MPD

How to Right-Size Your Stories for Better Predictability

Do your senior leaders want more predictability about when your team can finish its work? Perfect prediction is impossible, and sometimes, even reasonable prediction is quite difficult (with apologies to Yogi Berra). However, agile teams have one specific “tool” to create better predictability: right-sizing their stories. When a team right-sizes their work, they can create …

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Consider Innovation and Personas When You Create Roadmaps, Part 5

We use product roadmaps to see where we want to go and the options we might take to get there. Yet, so many of our roadmaps offer only a single and certain destination. If we don’t see options, we reduce our innovation decision points—and possibly disappoint our customers. Worse, we create products that don’t fulfill …

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What Senior Managers Want & Need from Roadmaps: Predictability and Options, Part 4

In Part 1, I said that product roadmaps are not like car roadmaps. But even car roadmaps showed places of interest—options—for the driver and passengers. If I stretch that analogy a little, managers need to see where we are predictable for the next bit of time, and the options we see for the future. We …

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Help Your Customers React the Way You Want with These Roadmap Options, Part 3

In Part 1, I said that customers need a different kind of roadmap than teams do. Teams need the focusing details now and a way to look forward. But, depending on where your product is in the market, your customers might want or need different information. Let’s start there. One thing to remember: you might …

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What Does Your Culture Value: People “Efficiency” or Work Throughput?

A senior manager said, “We give our resources everything they could need: technology, tools, even some training. Why are they so slow?” I asked, “How many projects are they working on?” “Each resource has at least two projects so they stay productive and efficient.” These managers have created a resource efficiency culture, not a flow …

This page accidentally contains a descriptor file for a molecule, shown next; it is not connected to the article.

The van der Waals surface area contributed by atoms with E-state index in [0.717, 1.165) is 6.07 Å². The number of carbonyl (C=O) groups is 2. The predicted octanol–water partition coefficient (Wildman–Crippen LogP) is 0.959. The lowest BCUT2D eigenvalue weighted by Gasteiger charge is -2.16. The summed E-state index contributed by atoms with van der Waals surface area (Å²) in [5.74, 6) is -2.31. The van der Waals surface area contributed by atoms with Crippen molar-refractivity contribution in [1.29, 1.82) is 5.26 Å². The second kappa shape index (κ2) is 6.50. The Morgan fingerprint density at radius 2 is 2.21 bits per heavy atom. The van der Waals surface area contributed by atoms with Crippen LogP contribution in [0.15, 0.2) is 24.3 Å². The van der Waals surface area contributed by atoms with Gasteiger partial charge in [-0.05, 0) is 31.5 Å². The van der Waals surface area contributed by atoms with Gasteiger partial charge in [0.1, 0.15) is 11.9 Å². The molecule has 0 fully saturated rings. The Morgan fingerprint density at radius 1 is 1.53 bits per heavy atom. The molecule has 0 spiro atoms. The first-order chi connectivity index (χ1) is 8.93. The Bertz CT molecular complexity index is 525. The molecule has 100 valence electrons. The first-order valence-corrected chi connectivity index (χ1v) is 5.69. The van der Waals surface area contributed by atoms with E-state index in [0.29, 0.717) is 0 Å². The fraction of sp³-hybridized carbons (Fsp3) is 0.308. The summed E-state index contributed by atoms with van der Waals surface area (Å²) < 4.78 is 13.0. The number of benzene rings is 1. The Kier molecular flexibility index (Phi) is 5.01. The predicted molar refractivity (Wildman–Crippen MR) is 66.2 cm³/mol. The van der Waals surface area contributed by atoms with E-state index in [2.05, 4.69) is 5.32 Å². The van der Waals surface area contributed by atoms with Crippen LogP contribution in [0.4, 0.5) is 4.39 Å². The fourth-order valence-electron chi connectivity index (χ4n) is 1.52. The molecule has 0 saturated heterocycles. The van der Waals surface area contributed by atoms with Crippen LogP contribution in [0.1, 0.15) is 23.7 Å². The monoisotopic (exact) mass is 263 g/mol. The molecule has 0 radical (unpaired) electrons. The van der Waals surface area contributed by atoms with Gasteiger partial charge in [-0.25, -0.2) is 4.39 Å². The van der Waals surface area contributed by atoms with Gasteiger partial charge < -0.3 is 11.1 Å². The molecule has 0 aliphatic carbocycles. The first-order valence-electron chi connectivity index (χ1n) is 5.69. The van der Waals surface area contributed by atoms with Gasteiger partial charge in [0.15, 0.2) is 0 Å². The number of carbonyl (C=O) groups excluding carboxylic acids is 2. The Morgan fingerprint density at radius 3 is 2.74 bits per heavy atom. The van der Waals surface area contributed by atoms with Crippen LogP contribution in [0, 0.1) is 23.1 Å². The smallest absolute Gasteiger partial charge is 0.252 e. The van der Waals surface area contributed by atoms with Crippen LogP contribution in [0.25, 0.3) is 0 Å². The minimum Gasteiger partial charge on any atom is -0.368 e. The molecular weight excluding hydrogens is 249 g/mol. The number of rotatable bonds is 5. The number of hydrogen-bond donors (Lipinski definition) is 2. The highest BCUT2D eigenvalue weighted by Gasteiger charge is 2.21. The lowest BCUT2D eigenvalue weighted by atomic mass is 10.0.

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Choose How to Visualize Your Product Roadmap for a Team’s Product Focus, Part 2

As I said in Part 1, teams use backlogs and roadmaps to know what’s now and what’s next. Teams use backlogs for the day-to-day tactical decisions. And when teams can see what’s next, they can keep the strategic decisions in mind. What do teams need to know about the product now to focus their work? …

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Why Car Roadmaps Are Not the Same as Product Roadmaps, Part 1

Several of my clients have various roadmap problems. They want a single product roadmap to serve all these purposes: Focus the team’s work for this specific product for the short term. That includes some look-ahead to see the next bit of upcoming work when the team has more capacity. Show customers where the company thinks …

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Remote Work: Ways to Think About “Fair” Compensation and Benefits

Before the pandemic, Jenny, the VP of Engineering, insisted that the engineering staff needed to work in the Boston area. She expected that people would mostly work in the office, and they did. However, during the pandemic, Jenny changed her mind. She said that as long as teams had sufficient hours of overlap, she didn’t …

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Use Deliveries to Offer New Decision Points for Tactics and Strategy

We often think that finishing a story from the backlog is “just” tactical. However, the more often we deliver in short feedback loops, the more often we can make strategic decisions. Finishing a story creates a new decision point, for both the product and the corporate strategy. The more often we iterate strategically, the more …

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Writing Secret 7: Write to Fool Your Imposter Syndrome

Writers have a problem product development teams don’t have: Imposter Syndrome. That’s when you think you’re a fraud. Even though you have experience and expertise. Fear drives Imposter Syndrome. Too often, writers let the fear win. You don’t have to succumb to that fear—you can fool that fear with writing. The more you write and …

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